To make sure that everyone did have the memo, Trump’s national security adviser, John Bolton, hand delivered it during his very first speech after joining the Trump administration. “The United States will use any means necessary to protect our citizens and those of our allies from unjust prosecution by this illegitimate court,” he warned, adding “we will fight back” against the ICC. And then, just in case the message wasn’t quite clear enough, he added:
“We will not cooperate with the ICC. We will provide no assistance to the ICC. We will not join the ICC. We will let the ICC die on its own. After all, for all intents and purposes, the ICC is already dead to us.”
Capisce? Well, Christoph Flügge got the message, for one. And, having been effectively told that the ICC is a farce and will never be allowed to prosecute the US or any other elephant in the room, he resigned.
The episode demonstrates precisely how the International Criminal Court operates, or, more precisely, how it is allowed to operate by its real rulers. For, you see, the ICC was set up by the Western powers and their allies to put a fig leaf of legitimacy on the concept of victors justice.
Commenting on Bolton’s remarks in his exit interview with the German weekly Die Zeit, Judge Flügge fumed:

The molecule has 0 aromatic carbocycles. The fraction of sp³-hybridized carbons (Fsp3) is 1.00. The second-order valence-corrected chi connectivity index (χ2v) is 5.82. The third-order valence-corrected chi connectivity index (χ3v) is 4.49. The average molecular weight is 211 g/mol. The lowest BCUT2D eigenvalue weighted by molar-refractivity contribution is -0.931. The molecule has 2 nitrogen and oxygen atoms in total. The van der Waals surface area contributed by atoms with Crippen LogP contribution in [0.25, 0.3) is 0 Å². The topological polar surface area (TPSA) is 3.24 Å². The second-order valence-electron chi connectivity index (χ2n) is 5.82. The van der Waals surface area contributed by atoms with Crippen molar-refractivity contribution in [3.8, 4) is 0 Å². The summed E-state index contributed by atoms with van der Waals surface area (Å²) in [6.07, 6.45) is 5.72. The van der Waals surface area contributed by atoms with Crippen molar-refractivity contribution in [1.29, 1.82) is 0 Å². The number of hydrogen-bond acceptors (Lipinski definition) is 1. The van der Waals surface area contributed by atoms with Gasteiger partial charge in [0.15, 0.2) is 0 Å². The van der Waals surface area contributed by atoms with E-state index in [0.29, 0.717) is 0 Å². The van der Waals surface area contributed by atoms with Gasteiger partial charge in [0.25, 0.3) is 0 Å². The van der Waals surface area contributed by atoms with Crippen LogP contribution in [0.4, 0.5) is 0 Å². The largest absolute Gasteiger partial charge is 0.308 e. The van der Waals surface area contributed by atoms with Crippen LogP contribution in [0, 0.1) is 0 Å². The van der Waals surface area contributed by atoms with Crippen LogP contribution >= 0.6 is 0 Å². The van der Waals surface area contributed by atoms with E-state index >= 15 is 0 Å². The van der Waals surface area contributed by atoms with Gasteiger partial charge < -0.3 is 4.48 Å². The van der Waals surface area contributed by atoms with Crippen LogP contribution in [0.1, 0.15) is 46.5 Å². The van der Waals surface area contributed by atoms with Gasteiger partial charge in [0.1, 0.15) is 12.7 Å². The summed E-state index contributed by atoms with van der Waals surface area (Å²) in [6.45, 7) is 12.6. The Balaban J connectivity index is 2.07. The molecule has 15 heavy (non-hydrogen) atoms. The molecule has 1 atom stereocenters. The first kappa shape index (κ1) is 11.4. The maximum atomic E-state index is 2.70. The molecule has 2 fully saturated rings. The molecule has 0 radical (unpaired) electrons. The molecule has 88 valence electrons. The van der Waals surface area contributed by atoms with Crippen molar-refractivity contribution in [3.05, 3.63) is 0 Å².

“The American security adviser held his speech at a time when The Hague was planning preliminary investigations into American soldiers who had been accused of torturing people in Afghanistan. The American threats against international judges clearly show the new political climate. It is shocking. I had never heard such a threat.”
Well, Christoph Flügge might never have heard such a threat before, but Christopher Black certainly has. He’s an international criminal lawyer (and previous Corbett Report interviewee) who successfully defended former Rwandan Gendarmerie General Augustin Ndindiliyimana at the International Criminal Tribunal for Rwanda. The story of Black’s incredible legal journey at the international court is incredible and highlights exactly the types of “shocking” interference that so upset Flügge.
Commenting on Judge Flügge’s resignation, Black noted that the intimidation tactics of Bolton are by no means a new phenomenon.
“It goes way back. Ever since the international courts and bodies have been established, the US has tried to interfere and to use them for political purposes. [. . .] Not only was a judge in my case at the Rwanda tribunal pressured but I myself was threatened by the CIA while I was there to stop raising questions and presenting evidence they [the US side] did not like.”
While this may not be news to people who have already seen my reporting on international law in general and my reporting on the International Criminal Court in particular, at least it is “news.” You know, that socially-constructed concept that is dictated to us by the likes of Newsweek and The Guardian.